The term “oversold” is used to describe a market that has declined or pulled back to a point at which, historically, it has tended to reverse and move higher. Oversold is the opposite of overbought.
To identify oversold conditions in markets, traders and investors use technical indicators known as oscillators. One of the more popular oscillators for identifying overbought conditions is the Relative Strength Index.
Trading strategies that are designed to buy markets that are oversold are often called “pullback” or “mean reversion” strategies. These strategies look to buy markets that are in longer-term uptrends, but have moved lower in the short term. As a short term trading strategy, pullback or mean reversion strategies that buy markets that are oversold tend to sell those markets after they have rallied into strength.
Below is an example of a pullback or mean reversion trade in oversold market. This example comes from Larry Connors Daily Battle Plan (click here to learn more about the Daily Battle Plan), and shows both the entry and exit levels in an ETF market that had become oversold in the short term.
<img src=”http://images.tradingmarkets.com/2011/Penn/DP0314-900-oversold.gif” alt=”oversold chart”
Above, the SPDR S&P 500 Trust ETF or SPY rallying from short term oversold conditions. The technical indicator in the lower pane is the Relative Strength Index. The area highlighted in yellow indicates the time the SPY spent in oversold territory.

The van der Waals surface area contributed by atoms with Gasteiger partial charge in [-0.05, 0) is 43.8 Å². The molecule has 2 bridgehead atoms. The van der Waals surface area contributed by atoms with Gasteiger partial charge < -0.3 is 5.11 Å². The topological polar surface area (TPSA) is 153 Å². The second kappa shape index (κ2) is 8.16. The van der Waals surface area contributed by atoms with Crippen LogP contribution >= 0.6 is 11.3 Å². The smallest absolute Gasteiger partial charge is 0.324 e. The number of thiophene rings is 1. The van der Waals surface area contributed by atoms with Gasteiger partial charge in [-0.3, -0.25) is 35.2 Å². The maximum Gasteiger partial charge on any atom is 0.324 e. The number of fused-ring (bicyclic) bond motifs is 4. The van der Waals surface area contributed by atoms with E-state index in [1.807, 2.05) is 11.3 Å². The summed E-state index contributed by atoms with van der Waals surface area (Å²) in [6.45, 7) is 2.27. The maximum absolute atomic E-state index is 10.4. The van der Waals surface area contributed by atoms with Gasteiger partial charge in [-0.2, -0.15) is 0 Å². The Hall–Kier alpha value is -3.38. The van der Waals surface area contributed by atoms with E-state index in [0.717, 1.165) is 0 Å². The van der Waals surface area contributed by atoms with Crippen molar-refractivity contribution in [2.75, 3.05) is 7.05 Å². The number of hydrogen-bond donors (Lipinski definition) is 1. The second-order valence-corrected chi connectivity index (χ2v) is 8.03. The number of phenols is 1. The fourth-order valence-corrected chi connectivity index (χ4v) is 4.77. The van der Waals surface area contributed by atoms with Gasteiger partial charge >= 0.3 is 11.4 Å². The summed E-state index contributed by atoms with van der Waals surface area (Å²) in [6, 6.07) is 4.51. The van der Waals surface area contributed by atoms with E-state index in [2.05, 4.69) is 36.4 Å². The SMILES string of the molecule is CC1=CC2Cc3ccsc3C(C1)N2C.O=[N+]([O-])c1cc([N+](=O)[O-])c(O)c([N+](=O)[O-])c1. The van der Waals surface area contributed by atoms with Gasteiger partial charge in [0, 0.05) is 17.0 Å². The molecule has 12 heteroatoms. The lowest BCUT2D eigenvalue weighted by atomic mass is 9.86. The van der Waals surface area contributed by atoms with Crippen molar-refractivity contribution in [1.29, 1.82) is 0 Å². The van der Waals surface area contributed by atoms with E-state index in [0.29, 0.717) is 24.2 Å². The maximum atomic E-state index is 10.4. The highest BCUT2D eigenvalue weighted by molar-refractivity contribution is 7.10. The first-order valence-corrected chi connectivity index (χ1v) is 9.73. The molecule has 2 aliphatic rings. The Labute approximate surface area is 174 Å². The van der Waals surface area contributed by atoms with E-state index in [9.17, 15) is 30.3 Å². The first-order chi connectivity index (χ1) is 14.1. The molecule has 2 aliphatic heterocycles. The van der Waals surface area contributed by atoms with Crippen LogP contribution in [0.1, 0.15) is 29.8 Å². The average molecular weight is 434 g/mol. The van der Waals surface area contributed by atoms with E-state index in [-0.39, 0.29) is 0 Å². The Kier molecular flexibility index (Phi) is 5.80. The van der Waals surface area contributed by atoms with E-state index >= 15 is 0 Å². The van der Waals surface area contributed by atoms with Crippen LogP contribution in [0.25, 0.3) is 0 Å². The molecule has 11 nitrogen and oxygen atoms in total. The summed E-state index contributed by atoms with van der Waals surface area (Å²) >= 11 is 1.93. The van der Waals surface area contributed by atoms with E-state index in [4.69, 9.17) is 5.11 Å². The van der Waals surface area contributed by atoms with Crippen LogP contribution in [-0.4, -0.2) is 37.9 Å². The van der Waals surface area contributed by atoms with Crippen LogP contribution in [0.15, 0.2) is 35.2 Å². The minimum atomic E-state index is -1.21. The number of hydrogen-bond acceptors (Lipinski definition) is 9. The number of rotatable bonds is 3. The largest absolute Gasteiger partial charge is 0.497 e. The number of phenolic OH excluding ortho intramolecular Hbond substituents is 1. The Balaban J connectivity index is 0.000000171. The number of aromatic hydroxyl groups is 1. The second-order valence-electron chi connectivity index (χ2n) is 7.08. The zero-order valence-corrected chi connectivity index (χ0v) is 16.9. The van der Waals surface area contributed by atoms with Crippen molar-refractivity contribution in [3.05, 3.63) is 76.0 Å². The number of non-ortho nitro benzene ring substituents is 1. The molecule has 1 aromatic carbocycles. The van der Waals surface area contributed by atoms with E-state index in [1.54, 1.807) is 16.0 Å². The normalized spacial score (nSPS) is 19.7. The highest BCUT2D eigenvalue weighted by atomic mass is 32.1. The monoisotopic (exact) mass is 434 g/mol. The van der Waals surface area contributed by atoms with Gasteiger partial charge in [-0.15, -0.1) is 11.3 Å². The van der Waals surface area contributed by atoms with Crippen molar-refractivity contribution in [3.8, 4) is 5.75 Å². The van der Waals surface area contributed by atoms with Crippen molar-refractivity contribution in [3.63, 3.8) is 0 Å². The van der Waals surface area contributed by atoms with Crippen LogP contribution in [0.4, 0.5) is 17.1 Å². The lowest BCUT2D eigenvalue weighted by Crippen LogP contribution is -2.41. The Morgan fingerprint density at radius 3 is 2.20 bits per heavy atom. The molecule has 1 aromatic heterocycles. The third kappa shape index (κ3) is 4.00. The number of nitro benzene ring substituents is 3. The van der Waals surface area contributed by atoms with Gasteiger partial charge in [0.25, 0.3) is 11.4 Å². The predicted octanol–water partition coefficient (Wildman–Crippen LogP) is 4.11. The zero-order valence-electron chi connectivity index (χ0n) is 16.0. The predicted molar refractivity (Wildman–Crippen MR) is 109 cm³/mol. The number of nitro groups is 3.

Generally speaking, the more oversold a market becomes, particularly an equities market, the more powerful that market’s subsequent oversold bounce tends to be. In other words, over the short term, markets that become very oversold are likely to outperform markets that are only moderately oversold, or even markets that are not oversold at all and are, in fact, even overbought.
This insight is at the heart of the research by Larry Connors and Connors Research. This research showed, for example, that from 1995 to 2007, the S&P 500 gained more than 4x its weekly average gain in just five days after moving lower for three days in a row. By contrast, over the same time period, the S&P 500 has lost money after five days following instances when it has rallied for three days in a row – rather than retreated.
While other markets, such as commodities markets, often have a tendency to “become oversold and stay oversold”, equities and equities based markets have shown a historical tendency, over the short term, to move from oversold to overbought and back again. This tendency has held up in overall up markets, overall down markets, and markets that move sideways for extended periods of time. Taking advantage of this tendency in equities and equities based markets is one of the hallmarks of swing trading.
Read more about identifying oversold conditions in How Markets Really Work: Quantitative Guide to Stock Market Behavior (Bloomberg Financial) by Larry Connors, founder and chairman of TradingMarkets and The Connors Group.